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Alleviating Tech-Related Stress with the Alexander Technique

By Judith Muir

Illustration by Tatyana Starikova

Originally Published in Organic Hudson Valley Edition 15, April/May 2016

Alexander Technique Blogpost Picture

Whether a smartphone, tablet, laptop, or desktop is your go-to favorite, there’s no doubt about it: technical devices are a vital part of how modern society works, plays and communicates. Unfortunately, the equipment also is a major contributor of physical and emotional stresses.

The problem lies in the repeated and often-held positions people take for extended periods of time when the use technical devices, such as hunching over, leaning to one side, or hanging their head down, the latter leaving some people with what’s now known as tech neck or text neck – the back, neck, and shoulder strain caused by dropping one’s head to view a screen. Worse, the use of technical equipment often is tied to people’s careers, intensifying their use of the devices, which furthers tension on the body, causing pain and contributing to lower emotional and mental states.

To counter the tendency to lapse into an awkward position when using technical gear, it’s helpful to be mindful of one’s posture, especially when done as part of the Alexander Technique, a practice that was developed more than a century ago by a young Australian actor, Frederick Matthias Alexander, and is based on activating the basic principles that govern human functioning and well-being.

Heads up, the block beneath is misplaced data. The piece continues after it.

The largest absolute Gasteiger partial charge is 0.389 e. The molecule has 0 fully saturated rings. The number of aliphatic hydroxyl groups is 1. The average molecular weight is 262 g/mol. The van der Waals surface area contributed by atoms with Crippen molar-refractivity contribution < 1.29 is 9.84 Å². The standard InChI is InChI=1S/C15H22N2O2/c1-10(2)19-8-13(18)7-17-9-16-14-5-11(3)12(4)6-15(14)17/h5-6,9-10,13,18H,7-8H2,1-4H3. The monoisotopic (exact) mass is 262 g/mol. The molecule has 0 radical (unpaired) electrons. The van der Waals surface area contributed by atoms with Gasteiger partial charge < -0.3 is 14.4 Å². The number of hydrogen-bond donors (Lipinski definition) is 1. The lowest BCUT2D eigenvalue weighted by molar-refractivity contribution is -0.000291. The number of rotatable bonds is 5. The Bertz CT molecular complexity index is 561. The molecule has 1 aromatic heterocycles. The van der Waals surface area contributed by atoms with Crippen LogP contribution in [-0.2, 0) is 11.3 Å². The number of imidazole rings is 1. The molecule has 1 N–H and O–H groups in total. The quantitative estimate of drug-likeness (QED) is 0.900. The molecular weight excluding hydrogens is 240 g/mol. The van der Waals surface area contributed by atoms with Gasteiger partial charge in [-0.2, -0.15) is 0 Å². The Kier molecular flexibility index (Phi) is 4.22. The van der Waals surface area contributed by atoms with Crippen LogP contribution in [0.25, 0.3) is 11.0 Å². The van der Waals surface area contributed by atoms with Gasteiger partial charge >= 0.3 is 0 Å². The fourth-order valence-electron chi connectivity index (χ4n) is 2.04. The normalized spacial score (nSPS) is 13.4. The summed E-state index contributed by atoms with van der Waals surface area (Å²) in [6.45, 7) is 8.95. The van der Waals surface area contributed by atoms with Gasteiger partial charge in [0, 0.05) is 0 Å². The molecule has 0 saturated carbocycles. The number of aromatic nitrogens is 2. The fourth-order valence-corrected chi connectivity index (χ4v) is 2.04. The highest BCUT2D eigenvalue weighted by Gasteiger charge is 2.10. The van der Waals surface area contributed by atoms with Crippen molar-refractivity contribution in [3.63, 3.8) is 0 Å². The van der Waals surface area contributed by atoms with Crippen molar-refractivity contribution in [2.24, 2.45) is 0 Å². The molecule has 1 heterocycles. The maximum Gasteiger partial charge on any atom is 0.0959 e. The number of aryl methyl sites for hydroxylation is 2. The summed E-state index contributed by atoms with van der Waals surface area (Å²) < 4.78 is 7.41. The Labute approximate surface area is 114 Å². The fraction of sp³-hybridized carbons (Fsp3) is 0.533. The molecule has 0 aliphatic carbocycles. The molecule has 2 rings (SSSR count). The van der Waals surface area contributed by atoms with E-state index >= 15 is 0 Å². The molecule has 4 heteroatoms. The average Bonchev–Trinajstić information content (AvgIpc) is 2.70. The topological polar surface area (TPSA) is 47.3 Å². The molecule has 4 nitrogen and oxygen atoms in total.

By teaching people how to increase their body/mind awareness, switch off patterns of stress and tension, activate beneficial postural mechanisms and connect with muscular activity, the Alexander Technique can help alleviate or prevent stresses associated with everyday movements, including those related to the use of technical equipment.

Beyond physical issues, working with technical devices also has an effect on people’s emotional well-being. One working paper “iPosture: The Size of Electronic Consumer Devices Affects Our Behavior” (Harvard Business School Working Paper, No. 13-097, May 2013), by Maarten W. Bos and Amy J.C. Cuddy, found the smaller the technical device used was, the more inward a person’s posture and attitude became, which goes against the heart of what users want from their devices in the first place: maximum communications and productivity.

By following the principles of the Alexander Technique, people can learn how to make practical changes for optimal movement, productivity, and well-being, including the best way to hold and use devices and other equipment, plus ideal sitting, bending, standing, and walking postures, thereby avoiding discomfort and pain. In fact, reports show that practicing the Alexander Technique not only improves one’s physical condition, but also emotional and mental states, resulting in heightened self-esteem, productivity, and social connections.

Whatever your favorite technical device is, there’s no need to sacrifice health for productivity. By being aware of the way you interact with your gear and acting on the essential principles of movement and well-being, productivity and wellness are within grasp.